From the Department of Useless Studies

According to Monday’s Times, the clever folks at EY have studied 20 years of company performance history. The detailed studies are available on the EY site.

Apparently a company that issues three or more profit warnings in a year has a 1 in 10 chance of going bust in a year. Or a 90% chance of not going bust – by my maths anyway.

They go on …

A company issuing those same three profit warnings has a 25% chance of losing its CEO and a 20% chance of losing its FD. Or a 75% and 80% chance of not losing them.

18% of companies who warn on profits go on to issue at least two or more warnings within a year. 88% don’t. You get the gist.

This could perhaps be summed up as

Trouble comes in threes. Except when it doesn’t. Which is more often than not.

Exit Through The App

This sign greeted me earlier

Pay with the app … but only when you’re inside your car. Long ago it was thought that a mobile phone could cause a spark at a petrol station (one would imagine a far greater chance of that with vehicles moving through the petrol station of course).

Now it seems to be to avoid people being distracted – staring at their phone as another car bears down on them perhaps.

We don’t really need this sign in petrol stations – we need it at zebra crossings, on stairs to and from tube stations, on every pavement in the land etc.

But, of course, we would all ignore it in those places too.

When petrol and diesel pumps are replaced by EV chargers … will we still worry about mobile phones causing sparks and being a source of distraction?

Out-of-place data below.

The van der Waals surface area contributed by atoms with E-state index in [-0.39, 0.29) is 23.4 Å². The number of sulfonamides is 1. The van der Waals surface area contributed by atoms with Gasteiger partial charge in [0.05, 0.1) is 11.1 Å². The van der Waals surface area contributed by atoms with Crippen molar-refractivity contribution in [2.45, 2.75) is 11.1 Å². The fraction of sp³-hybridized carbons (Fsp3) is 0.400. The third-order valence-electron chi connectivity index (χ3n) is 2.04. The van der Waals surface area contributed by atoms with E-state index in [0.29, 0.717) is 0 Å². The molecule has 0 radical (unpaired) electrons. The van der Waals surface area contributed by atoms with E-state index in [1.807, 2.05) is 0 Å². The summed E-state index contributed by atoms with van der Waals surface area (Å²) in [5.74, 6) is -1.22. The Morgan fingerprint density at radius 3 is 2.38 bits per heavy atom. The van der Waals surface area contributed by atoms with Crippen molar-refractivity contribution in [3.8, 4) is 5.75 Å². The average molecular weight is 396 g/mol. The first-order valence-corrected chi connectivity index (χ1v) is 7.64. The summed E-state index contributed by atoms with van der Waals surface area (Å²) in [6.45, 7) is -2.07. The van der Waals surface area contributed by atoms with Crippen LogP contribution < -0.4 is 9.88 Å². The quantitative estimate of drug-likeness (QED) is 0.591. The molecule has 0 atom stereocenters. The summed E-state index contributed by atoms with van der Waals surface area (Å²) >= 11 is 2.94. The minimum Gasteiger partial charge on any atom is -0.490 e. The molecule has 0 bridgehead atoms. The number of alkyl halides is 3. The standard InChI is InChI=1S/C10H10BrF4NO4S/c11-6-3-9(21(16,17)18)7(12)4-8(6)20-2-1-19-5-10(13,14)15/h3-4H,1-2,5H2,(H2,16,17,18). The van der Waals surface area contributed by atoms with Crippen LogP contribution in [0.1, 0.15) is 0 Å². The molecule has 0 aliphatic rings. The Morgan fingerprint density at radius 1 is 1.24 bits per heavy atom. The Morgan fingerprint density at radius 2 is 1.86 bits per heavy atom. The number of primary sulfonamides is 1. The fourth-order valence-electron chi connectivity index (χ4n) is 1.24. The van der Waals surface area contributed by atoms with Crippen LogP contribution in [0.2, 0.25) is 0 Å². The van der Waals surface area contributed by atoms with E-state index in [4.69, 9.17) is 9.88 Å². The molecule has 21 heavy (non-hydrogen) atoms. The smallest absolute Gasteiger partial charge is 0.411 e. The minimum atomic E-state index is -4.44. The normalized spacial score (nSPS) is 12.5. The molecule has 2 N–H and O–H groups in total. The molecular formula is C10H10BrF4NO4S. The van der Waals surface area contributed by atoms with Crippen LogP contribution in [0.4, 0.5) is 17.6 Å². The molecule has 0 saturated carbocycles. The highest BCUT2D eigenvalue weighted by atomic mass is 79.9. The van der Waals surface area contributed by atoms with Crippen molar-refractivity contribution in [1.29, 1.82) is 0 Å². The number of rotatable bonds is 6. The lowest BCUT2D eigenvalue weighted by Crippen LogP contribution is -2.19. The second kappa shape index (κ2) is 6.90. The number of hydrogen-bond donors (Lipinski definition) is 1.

Saving Money, Saving Lives

The Dft recently announced initiatives aimed at reducing delays caused by accidents. They include screens to surround accident scenes, 3D lasers to map the scene and, somewhat oddly, smartphone apps to alert drivers.

Accidents on the strategic road network alone apparently cost the economy some £750m per year. Worse, there are some 1,900 road deaths per year (2011 data).

Improving the time it takes to document and clear an accident scene is plainly a good thing but I can’t help think “Door. Bolted. Horse. Shut. Stable”.

As I sit in the passenger seat in a car travelling along the M4, I marvel at the vast ineptitude, outright incompetence and sheer idiocy of drivers in other cars. Not for the first time, I think that many drivers should not be allowed on roads.

Rather than clear up accident scenes faster, we need to do something to improve driving skills.

My proposal is that we:

– Introduce a requirement to take a new driving test every 5 years, including a specific test on motorway driving. We’d start with both the oldest drivers and the most recently qualified.

– Develop driving simulators that put drivers under increasingly stressful road situations (that are difficult or impossible to replicate on the roads) and assess their performance under such conditions. Simulators would be used ahead of road tests wherever possible. I don’t see these as being much more complicated than Xbox solutions with steering wheel controllers initially

– Drivers would need to take lessons ahead of each test, including simulator time. Drivers who failed the test would be banned from driving until they passed the test

To my mind, this would have several benefits:

– Improved skills leading to reduced accidents

– Reduced loss of life on the roads

– Lower cost to the economy as a result of lost productivity from delays caused by accidents

– Increased jobs in the driving instruction sector as well as in developing accredited driving simulators

I’ll volunteer to go first. Because something needs to change.

Drinking to 2012

The champagne is open already.  This wine is described by its maker as follows